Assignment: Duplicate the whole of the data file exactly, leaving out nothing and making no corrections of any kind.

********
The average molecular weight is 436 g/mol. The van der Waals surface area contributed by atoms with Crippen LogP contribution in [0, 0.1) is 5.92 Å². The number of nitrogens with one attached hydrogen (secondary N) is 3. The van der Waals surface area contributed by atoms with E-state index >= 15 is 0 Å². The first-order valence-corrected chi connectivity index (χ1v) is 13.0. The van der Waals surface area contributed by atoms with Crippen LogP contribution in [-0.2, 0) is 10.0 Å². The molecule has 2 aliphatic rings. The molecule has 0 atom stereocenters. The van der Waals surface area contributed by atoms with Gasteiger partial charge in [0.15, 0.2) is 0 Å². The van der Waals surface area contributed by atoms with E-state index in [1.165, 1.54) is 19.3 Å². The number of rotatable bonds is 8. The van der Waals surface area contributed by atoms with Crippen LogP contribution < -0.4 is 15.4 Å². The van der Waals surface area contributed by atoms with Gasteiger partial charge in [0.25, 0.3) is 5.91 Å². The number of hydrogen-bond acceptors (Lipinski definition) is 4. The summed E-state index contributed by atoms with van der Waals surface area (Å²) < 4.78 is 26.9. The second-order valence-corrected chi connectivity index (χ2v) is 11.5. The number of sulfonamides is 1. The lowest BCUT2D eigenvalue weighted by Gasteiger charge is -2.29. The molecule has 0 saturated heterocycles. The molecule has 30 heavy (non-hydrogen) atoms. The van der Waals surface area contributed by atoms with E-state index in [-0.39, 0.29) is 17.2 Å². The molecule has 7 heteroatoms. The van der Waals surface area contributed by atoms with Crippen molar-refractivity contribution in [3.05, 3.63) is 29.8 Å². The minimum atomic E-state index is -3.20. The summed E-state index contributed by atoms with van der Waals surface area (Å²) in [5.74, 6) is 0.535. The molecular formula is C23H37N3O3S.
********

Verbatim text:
The average molecular weight is 436 g/mol. The van der Waals surface area contributed by atoms with Crippen LogP contribution in [0, 0.1) is 5.92 Å². The number of nitrogens with one attached hydrogen (secondary N) is 3. The van der Waals surface area contributed by atoms with E-state index >= 15 is 0 Å². The first-order valence-corrected chi connectivity index (χ1v) is 13.0. The van der Waals surface area contributed by atoms with Crippen LogP contribution in [-0.2, 0) is 10.0 Å². The molecule has 2 aliphatic rings. The molecule has 0 atom stereocenters. The van der Waals surface area contributed by atoms with Gasteiger partial charge in [0.15, 0.2) is 0 Å². The van der Waals surface area contributed by atoms with E-state index in [1.165, 1.54) is 19.3 Å². The number of rotatable bonds is 8. The van der Waals surface area contributed by atoms with Crippen LogP contribution < -0.4 is 15.4 Å². The van der Waals surface area contributed by atoms with Gasteiger partial charge in [0.25, 0.3) is 5.91 Å². The number of hydrogen-bond acceptors (Lipinski definition) is 4. The summed E-state index contributed by atoms with van der Waals surface area (Å²) < 4.78 is 26.9. The second-order valence-corrected chi connectivity index (χ2v) is 11.5. The number of sulfonamides is 1. The lowest BCUT2D eigenvalue weighted by Gasteiger charge is -2.29. The molecule has 0 saturated heterocycles. The molecule has 30 heavy (non-hydrogen) atoms. The van der Waals surface area contributed by atoms with E-state index in [-0.39, 0.29) is 17.2 Å². The molecule has 7 heteroatoms. The van der Waals surface area contributed by atoms with Crippen molar-refractivity contribution in [3.05, 3.63) is 29.8 Å². The minimum atomic E-state index is -3.20. The summed E-state index contributed by atoms with van der Waals surface area (Å²) in [5.74, 6) is 0.535. The molecular formula is C23H37N3O3S.